By Mike Finkelstein
This latest release from blues/rock legend Johnny Winter signifies one more move in the direction of his original roots in the blues. The album’s format is one of Johnny and a very boppin’ and rock-steady backing band (Vito Liuzzi on drums, Scott Spray on bass, Paul Nelson on guitar, and Mike DiMeo on keys) dusting off and polishing up an assortment of classic up tempo blues numbers that he cut his teeth on as an up and comer. A bevy of notable players and personalities guest throughout the project and the vibe is definitely sizzling. This really comes as no surprise as Winter has always played a very busy but smooth style of guitar with fingerpicks on his right hand and flying fingers on his left hand. Even when he plays his signature gyrating, wild slide guitar licks there is a fluidity that can mesmerize listeners.
Johnny Winter has been playing guitar professionally for fifty years or thereabouts and has shined as a player and interpreter the whole way through. Drawn to the emotion of the blues, and beginning in the mid-60’s as a regional phenomenon from Texas, he followed a series of fortuitous breaks straight into the limelight. He grew from blues into the blues/hard rock format in the early and mid-‘70’s, pushing the genre’s popularity with albums like “Second Winter,” “Johnny Winter And,” and “Still Alive and Well.” These albums saw him interpret everything from blues standards to Bob Dylan, Allen Toussaint, Jagger/Richards, Lieber/Stoller and Traffic – and he did it beautifully.
He made an intriguing rock star, too. With his long white hair and gaunt albino appearance, he looked striking in top hats and long coats, pulling snarling licks out of a Gibson Firebird. His style has always been one of precision and endurance in the blues idiom — long guitar lines that crackle with his finger-picking approach. Nobody ever played a more vigorous version of “Good Morning Little School Girl” than Winter.
In the late ‘70’s Winter headed back to the blues, even working closely with Muddy Waters. And he has been on the blues circuit ever since. He occasionally tours and has done sets at Eric Clapton’s Crossroads Concerts in 2007 and 2010. To this day he has a singular appearance — still with long white hair and a set of mysterious looking tattoos. Add to that the fact that he wears the blues juju like his skin. At age sixty-seven and with some pretty hard living behind him, his health doesn’t allow him to spend too much time on the road, and he has to play seated when he gigs. Still, he does continue to record and thus we have Roots in 2011. It’s a sheer delight for anyone who loves a great blues jam.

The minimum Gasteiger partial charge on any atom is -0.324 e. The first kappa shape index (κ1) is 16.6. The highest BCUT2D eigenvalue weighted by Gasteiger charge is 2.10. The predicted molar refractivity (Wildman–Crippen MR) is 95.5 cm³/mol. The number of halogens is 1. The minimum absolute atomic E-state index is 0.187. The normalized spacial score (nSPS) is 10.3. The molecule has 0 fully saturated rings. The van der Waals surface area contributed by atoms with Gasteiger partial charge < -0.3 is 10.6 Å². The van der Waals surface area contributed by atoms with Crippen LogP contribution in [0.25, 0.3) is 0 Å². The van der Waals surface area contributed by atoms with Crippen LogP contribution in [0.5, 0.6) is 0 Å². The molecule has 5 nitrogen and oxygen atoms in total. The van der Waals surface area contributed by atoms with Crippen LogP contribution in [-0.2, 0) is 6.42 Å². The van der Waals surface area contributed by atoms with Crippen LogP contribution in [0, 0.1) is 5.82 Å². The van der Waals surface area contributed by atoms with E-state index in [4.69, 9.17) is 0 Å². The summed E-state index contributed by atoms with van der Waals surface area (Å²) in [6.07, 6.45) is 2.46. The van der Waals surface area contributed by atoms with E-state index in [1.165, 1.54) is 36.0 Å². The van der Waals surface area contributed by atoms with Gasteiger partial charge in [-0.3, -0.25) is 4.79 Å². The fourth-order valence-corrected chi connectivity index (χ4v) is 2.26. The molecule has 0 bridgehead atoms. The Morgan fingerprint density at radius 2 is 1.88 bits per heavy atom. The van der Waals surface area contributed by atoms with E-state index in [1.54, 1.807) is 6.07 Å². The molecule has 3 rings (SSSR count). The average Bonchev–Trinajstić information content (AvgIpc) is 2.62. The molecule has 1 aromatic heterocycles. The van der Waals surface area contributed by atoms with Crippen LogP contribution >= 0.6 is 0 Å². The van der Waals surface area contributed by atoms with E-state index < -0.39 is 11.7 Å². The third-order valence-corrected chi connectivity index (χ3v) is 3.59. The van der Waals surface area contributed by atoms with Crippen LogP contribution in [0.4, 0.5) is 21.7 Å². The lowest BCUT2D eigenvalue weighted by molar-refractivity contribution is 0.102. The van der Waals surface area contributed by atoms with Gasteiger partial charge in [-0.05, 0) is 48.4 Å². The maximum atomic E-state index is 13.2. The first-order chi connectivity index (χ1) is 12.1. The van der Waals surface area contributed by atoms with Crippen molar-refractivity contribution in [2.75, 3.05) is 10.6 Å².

The album opens with Sonny Landreth sitting in on a red hot “T-Bone Shuffle” and oddly enough he evokes a harmonica with his slide guitar. The exchanges of power slide and subtler slide riffs between the two on this tune are remarkable and Winter’s voice sounds invigorated and soulful. Next we move into Bobby Blue Bland’s enticing standard, “Further on Up The Road,” and Elmore James “Done Somebody Wrong.” On the latter, Warren Haynes of, among others, the Allman Brothers Band, summons up a very authentic sounding array of Duane Allmanisms, paying homage to the legendary version of the song on Live at the Fillmore East.
On Little Walter’s “Last Night” John Popper shows up and establishes his very uniquely chromatic approach to blues harp, which Johnny counters nicely with slide and straight picking solos. Popper’s style is clean and articulated and doesn’t get into the glorious grit that many blues harpists often head for. It’s the contrast between harmonica and guitar that put this version over.
A romp through the covers that shaped young Johnny’s developing style wouldn’t be complete without a Chuck Berry offering. The choice here is “Maybelline” and it gets a decidedly hot country picking treatment from none other than Vince Gill. This song is also notable for some very tasty additional rhythm guitar fills that go beyond CB’s arrangement. Once again, Johnny’s vocal shines, sounding interesting, convincing and nothing like the original.
Jimmy Reed’s “Bright Lights, Big City” features Susan Tedeschi trading vocals with Johnny and the song shines in a more subdued light. The Hammond organ provides most of the song’s color and the band plays clean under the vocals. Her voice is remarkably well matched with Winter’s as he rolls off a bit of the intensity in his delivery.
From the beginning of Johnny’s musical journey, his brother Edgar hasn’t been too far away to collaborate. He joins in on sax for a romp through the alluring Bill Doggett instrumental “Honky Tonk.” Edgar’s sax vamping pumps up the rhythm section unexpectedly and his solos are smooth but rollicking in the ‘50’s style. Hearing the two of them go at it here, one can only imagine how it may have sounded years ago in their Beaumont bedrooms.
A definite high point of Roots is the marvelous version of Robert Johnson’s “Dust My Broom” with Derek Trucks joining Johnny on slide. It’s a contrast in slide sounds as Derek plays with a more subdued tone, much less trebly, and Johnny’s tone is much brighter — with his amp no doubt ready to hop off the chair.
Many singers would give their right tooth to match Johnny Winter’s performance on “Come Back Baby.” That he also rises to this level with his guitar solo is impressive if not surprising, considering that it’s Johnny Winter we are listening to. In fact, the whole band just burns on this cut, complete with horns and a beautiful Hammond organ track from John Medeski. It’s a fine tune to close the album with.
We can only hope that Johnny Winter will continue to record at this high level for as long as possible. It’s inspiring and gratifying to hear him still in such fine musical form, both instrumentally and vocally.
To read more reviews by Mike Finkelstein click HERE.